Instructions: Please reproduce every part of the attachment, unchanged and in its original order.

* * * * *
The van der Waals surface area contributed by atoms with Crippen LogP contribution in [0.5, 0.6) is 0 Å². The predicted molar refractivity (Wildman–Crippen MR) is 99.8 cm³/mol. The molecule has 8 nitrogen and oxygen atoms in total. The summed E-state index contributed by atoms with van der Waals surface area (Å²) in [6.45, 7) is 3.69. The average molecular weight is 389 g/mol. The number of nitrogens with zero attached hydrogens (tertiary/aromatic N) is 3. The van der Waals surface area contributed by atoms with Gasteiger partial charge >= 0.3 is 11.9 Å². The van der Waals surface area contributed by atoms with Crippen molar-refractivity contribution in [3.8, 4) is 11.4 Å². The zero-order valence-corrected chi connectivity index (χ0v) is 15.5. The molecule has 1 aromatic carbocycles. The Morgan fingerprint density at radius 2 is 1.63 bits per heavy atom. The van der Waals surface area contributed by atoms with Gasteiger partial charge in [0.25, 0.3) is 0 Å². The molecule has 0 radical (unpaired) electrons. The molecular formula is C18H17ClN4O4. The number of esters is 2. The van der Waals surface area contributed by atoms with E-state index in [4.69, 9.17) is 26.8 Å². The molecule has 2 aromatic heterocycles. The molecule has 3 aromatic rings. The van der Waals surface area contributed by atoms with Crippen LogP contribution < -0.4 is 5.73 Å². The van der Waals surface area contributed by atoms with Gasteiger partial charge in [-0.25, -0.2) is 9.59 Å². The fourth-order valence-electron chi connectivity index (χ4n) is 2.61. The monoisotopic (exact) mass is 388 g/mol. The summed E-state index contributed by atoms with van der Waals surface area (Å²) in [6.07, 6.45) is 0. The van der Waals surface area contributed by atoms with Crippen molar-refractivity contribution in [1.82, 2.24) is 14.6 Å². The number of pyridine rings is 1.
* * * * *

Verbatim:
The van der Waals surface area contributed by atoms with Crippen LogP contribution in [0.5, 0.6) is 0 Å². The predicted molar refractivity (Wildman–Crippen MR) is 99.8 cm³/mol. The molecule has 8 nitrogen and oxygen atoms in total. The summed E-state index contributed by atoms with van der Waals surface area (Å²) in [6.45, 7) is 3.69. The average molecular weight is 389 g/mol. The number of nitrogens with zero attached hydrogens (tertiary/aromatic N) is 3. The van der Waals surface area contributed by atoms with Gasteiger partial charge >= 0.3 is 11.9 Å². The van der Waals surface area contributed by atoms with Crippen molar-refractivity contribution in [3.8, 4) is 11.4 Å². The zero-order valence-corrected chi connectivity index (χ0v) is 15.5. The molecule has 1 aromatic carbocycles. The Morgan fingerprint density at radius 2 is 1.63 bits per heavy atom. The van der Waals surface area contributed by atoms with Gasteiger partial charge in [0.25, 0.3) is 0 Å². The molecule has 0 radical (unpaired) electrons. The molecular formula is C18H17ClN4O4. The number of esters is 2. The van der Waals surface area contributed by atoms with E-state index in [4.69, 9.17) is 26.8 Å². The molecule has 2 aromatic heterocycles. The molecule has 3 aromatic rings. The van der Waals surface area contributed by atoms with Crippen LogP contribution < -0.4 is 5.73 Å². The van der Waals surface area contributed by atoms with Gasteiger partial charge in [-0.25, -0.2) is 9.59 Å². The fourth-order valence-electron chi connectivity index (χ4n) is 2.61. The monoisotopic (exact) mass is 388 g/mol. The summed E-state index contributed by atoms with van der Waals surface area (Å²) in [6.07, 6.45) is 0. The van der Waals surface area contributed by atoms with Crippen molar-refractivity contribution in [1.82, 2.24) is 14.6 Å². The number of pyridine rings is 1.